The proposed charter would see businesses sign an agreement setting out what customer data they can share online and how they should be compensated should an attack compromise that information.
The two organisations carried out a survey that claims 83% of the 1000 people polled said that they felt the way third parties control their data is wrong.
When it comes to misuse of personal information, 82% of respondents believe there should be legal implications, while 84% said compensation should be available when a firm is able to make money from their data.
“Consumers are saying that enough is enough,” claimed Stephen Bonner, partner for KMPG’s Information Protection and Business Resilience.
“We hear almost daily of companies, both large and small, being hacked, but what we hear less of is the toll this has taken on those people whose data has been stolen,” Bonner added.
He claims that consumers want to see some sort of compliance requirements that could reassure them that their data was being handled safely.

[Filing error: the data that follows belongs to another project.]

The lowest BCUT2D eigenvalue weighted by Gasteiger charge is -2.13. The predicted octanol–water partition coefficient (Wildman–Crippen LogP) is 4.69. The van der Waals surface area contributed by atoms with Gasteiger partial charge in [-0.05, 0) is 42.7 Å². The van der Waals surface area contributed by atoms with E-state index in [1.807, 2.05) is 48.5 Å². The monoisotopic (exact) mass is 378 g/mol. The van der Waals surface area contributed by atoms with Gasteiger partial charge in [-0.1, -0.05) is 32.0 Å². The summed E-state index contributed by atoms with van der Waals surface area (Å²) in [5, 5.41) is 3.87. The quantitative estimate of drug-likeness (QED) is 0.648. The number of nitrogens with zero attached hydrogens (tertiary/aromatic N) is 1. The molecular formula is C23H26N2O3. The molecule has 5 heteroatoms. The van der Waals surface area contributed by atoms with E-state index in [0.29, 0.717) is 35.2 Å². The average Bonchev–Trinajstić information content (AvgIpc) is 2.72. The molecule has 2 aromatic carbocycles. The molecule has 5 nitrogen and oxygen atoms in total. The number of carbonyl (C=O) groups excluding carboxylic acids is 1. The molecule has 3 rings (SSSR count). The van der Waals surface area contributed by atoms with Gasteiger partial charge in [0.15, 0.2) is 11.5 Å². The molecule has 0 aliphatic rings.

The research also found that besides misuse of their personal information, customers do not like the idea of targeted location marketing.
“People do not want to feel like they are being ‘tracked’ for marketing purposes and indeed 75% of respondents told us that they still get bombarded with marketing even after they have unsubscribed from online services,” said Bonner.
He concluded that businesses need to consider they communicate with customers and potential customers, taking into account their needs to drive business, not drive it away.